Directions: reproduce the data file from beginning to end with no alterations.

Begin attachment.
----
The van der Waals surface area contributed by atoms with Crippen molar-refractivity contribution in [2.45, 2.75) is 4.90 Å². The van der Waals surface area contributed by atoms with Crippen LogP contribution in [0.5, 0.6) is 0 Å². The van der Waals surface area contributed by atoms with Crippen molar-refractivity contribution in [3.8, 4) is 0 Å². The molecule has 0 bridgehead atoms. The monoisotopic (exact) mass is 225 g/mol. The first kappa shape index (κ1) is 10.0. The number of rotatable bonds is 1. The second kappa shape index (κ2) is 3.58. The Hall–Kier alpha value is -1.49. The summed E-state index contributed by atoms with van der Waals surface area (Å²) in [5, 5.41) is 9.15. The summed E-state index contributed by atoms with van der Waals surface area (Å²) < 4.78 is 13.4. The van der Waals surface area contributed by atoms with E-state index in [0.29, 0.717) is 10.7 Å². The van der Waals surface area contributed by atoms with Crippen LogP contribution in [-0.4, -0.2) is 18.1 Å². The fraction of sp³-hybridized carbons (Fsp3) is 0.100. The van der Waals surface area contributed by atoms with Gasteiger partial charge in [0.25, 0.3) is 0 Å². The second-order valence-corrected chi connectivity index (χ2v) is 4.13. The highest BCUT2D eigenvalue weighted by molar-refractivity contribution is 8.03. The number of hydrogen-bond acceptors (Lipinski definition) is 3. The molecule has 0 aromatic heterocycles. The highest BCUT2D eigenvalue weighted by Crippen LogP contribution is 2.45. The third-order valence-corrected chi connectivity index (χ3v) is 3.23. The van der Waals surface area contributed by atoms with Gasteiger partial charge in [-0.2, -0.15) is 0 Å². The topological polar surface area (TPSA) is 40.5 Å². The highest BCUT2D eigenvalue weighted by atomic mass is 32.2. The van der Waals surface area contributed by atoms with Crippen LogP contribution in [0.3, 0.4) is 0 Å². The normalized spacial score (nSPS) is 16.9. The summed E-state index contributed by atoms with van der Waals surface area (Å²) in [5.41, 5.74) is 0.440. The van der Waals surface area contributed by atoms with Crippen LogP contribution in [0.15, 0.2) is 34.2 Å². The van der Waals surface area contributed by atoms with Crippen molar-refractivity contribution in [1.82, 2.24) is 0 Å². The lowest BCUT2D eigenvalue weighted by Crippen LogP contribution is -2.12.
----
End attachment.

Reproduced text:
The van der Waals surface area contributed by atoms with Crippen molar-refractivity contribution in [2.45, 2.75) is 4.90 Å². The van der Waals surface area contributed by atoms with Crippen LogP contribution in [0.5, 0.6) is 0 Å². The van der Waals surface area contributed by atoms with Crippen molar-refractivity contribution in [3.8, 4) is 0 Å². The molecule has 0 bridgehead atoms. The monoisotopic (exact) mass is 225 g/mol. The first kappa shape index (κ1) is 10.0. The number of rotatable bonds is 1. The second kappa shape index (κ2) is 3.58. The Hall–Kier alpha value is -1.49. The summed E-state index contributed by atoms with van der Waals surface area (Å²) in [5, 5.41) is 9.15. The summed E-state index contributed by atoms with van der Waals surface area (Å²) < 4.78 is 13.4. The van der Waals surface area contributed by atoms with E-state index in [0.29, 0.717) is 10.7 Å². The van der Waals surface area contributed by atoms with Crippen LogP contribution in [-0.4, -0.2) is 18.1 Å². The fraction of sp³-hybridized carbons (Fsp3) is 0.100. The van der Waals surface area contributed by atoms with Gasteiger partial charge in [0.25, 0.3) is 0 Å². The second-order valence-corrected chi connectivity index (χ2v) is 4.13. The highest BCUT2D eigenvalue weighted by molar-refractivity contribution is 8.03. The number of hydrogen-bond acceptors (Lipinski definition) is 3. The molecule has 0 aromatic heterocycles. The highest BCUT2D eigenvalue weighted by Crippen LogP contribution is 2.45. The third-order valence-corrected chi connectivity index (χ3v) is 3.23. The van der Waals surface area contributed by atoms with Gasteiger partial charge in [-0.2, -0.15) is 0 Å². The topological polar surface area (TPSA) is 40.5 Å². The highest BCUT2D eigenvalue weighted by atomic mass is 32.2. The van der Waals surface area contributed by atoms with Crippen LogP contribution in [0.3, 0.4) is 0 Å². The normalized spacial score (nSPS) is 16.9. The summed E-state index contributed by atoms with van der Waals surface area (Å²) in [5.41, 5.74) is 0.440. The van der Waals surface area contributed by atoms with Crippen LogP contribution in [0.15, 0.2) is 34.2 Å². The van der Waals surface area contributed by atoms with Crippen molar-refractivity contribution in [1.82, 2.24) is 0 Å². The lowest BCUT2D eigenvalue weighted by Crippen LogP contribution is -2.12.